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Volume 5
2010

Assessing the Health Care Needs of Lansing Area Latinos

  • Linda M. Hunt
  • Professor
  • Department of Anthropology
  • College of Social Science
The researchers interviewed Lansing area Latinos about their health care resources and problems.
The researchers interviewed Lansing area Latinos about their health care resources and problems.
photo of Linda Hunt

Latinos are the most likely of all groups in the U.S. to lack health care coverage, with an estimated 32% uninsured as of 2007. "Most Latinos are employed, but they are overrepresented in low-wage and informal employment," said Dr. Linda Hunt, who describes herself as a medical anthropologist. "Limited English proficiency and questions of legal documentation may further complicate their health care issues."

In the spring of 2008, Hunt and graduate students taking an anthropology research methods class undertook a small exploratory study of health needs and care-seeking strategies of Latino families in Lansing. They teamed up with Lansing Latino Health Alliance (LLHA), a coalition established in 2003 with funding from Ingham County Health Department. "For LLHA," said Hunt, "the study was an innovative step forward in their effort to assess the health needs of area Latinos and identify gaps in service."

Monica Kwasnik, Linda Hunt, and Olga Hernández-Patino discuss issues at an LLHA board meeting.
Monica Kwasnik, Linda Hunt, and Olga Hernández-Patino discuss issues at an LLHA board meeting.

With LLHA's assistance in recruiting participants, the researchers conducted in-depth interviews (in English or Spanish) with a cross-section of Latinos living in the Greater Lansing area. The interviews focused on what they saw as their most important health problems, how they dealt with those problems, and what health care resources they used.

"Most Latinos are employed, but they are overrepresented in low-wage and informal employment."

Linda Hunt

"We heard some amazing stories," said Hunt. "One man had an emergency appendectomy that he thought would be covered by his insurer, and he only found out afterward that it wasn't. Another person required eye surgery that was not covered by his health insurance. He found that it was cheaper to fly home to Costa Rica for the care. His total cost—including air fare, hotel, medical charges, and aftercare—was less than what the surgery alone would have cost in Michigan."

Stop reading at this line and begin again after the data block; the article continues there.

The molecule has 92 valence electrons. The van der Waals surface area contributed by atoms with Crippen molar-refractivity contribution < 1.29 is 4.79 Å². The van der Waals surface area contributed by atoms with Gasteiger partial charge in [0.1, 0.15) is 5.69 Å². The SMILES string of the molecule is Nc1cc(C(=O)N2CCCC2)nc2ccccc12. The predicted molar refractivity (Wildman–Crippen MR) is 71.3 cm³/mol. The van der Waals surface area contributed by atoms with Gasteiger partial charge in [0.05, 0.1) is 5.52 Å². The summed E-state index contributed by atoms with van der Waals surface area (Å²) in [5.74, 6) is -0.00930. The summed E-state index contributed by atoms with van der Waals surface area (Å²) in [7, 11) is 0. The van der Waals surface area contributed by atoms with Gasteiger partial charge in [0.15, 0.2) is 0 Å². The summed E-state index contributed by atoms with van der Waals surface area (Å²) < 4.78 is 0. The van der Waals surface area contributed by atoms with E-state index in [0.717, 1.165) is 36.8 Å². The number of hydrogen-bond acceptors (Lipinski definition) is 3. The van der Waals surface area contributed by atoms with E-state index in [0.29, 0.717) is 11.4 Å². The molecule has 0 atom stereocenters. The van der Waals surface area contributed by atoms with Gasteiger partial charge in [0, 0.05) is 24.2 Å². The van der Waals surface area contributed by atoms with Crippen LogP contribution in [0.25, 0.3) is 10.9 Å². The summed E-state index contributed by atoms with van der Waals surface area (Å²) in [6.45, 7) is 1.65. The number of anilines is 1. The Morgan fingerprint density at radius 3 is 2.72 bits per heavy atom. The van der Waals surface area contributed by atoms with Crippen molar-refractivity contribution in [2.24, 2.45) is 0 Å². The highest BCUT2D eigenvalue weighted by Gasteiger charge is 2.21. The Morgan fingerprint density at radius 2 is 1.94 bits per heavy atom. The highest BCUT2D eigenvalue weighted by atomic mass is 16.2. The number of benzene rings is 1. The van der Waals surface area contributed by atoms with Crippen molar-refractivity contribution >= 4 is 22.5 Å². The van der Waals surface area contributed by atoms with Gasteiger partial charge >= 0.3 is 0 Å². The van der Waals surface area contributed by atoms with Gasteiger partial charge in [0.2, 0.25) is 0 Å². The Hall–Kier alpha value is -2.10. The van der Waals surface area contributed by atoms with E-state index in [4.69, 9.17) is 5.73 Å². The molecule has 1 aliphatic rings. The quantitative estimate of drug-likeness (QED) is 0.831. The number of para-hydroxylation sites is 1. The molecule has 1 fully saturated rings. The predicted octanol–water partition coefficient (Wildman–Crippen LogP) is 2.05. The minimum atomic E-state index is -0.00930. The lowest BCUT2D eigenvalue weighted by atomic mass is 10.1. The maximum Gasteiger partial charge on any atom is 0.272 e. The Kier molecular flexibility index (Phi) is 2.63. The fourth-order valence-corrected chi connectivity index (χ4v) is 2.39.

"This collaboration has promoted future partnerships and new grant opportunities to increase the collection of local data and the exploration of possible community-led solutions."

Olga Hernández-Patino

Hunt also noted that "many of our participants were confused about what services and medications were covered and which doctors' offices were willing to accept their plan. In some families every single person was covered under a different plan. Add this to the evershrinking extent of coverage and family members moving in and out of jobs...It's an extremely complicated moving target."

From left: LCC staff member Deidre Denton with LLHA Board Members Connie Currier, Linda Delgado Kipp, Linda Hunt, Olga Hernández-Patino, George Mansour, and Monica Kwasnik.
From left: LCC staff member Deidre Denton with LLHA Board Members Connie Currier, Linda Delgado Kipp, Linda Hunt, Olga Hernández-Patino, George Mansour, and Monica Kwasnik.

Her recommendations for LLHA included developing collaborative relationships with other advocacy groups; taking a closer look at access to specialists and dental and eye care; advocating for bilingual clinical services and patient information packets; and developing lectures or workshops for patients.

The best part of the project, said Hunt, was that "we found out a lot on a small budget. Students in my graduate methods class helped design and conduct the study. They did the interviews, processed the data, and helped with the analysis— it was a great exercise for them—and LLHA got some research questions answered for the cost of some tape recorders and food for the focus groups. It was a win-win situation."

Dr. Olga Hernández-Patino, chair of LLHA and also chair of Lansing Community College's Allied Health and Human Services Department, agrees that the collaboration has been a valuable one for the Alliance. "Each partner brought great insight as to the current health concerns and challenges facing the diverse Latino population of Lansing," she said. "The individual interviews and focus groups provided an essential starting point for understanding the myriad of health experiences this growing population confronts. This collaboration has promoted future partnerships and new grant opportunities to increase the collection of local data and the exploration of possible community-led solutions. LLHA has since partnered with the Ingham Health Department to provide H1N1 clinics and with the Michigan Department of Community Health to provide educational events that promote awareness and prevention of top health concerns for Latinos, among other special projects aligned with our mission."

  • Written by Linda Chapel Jackson, University Outreach and Engagement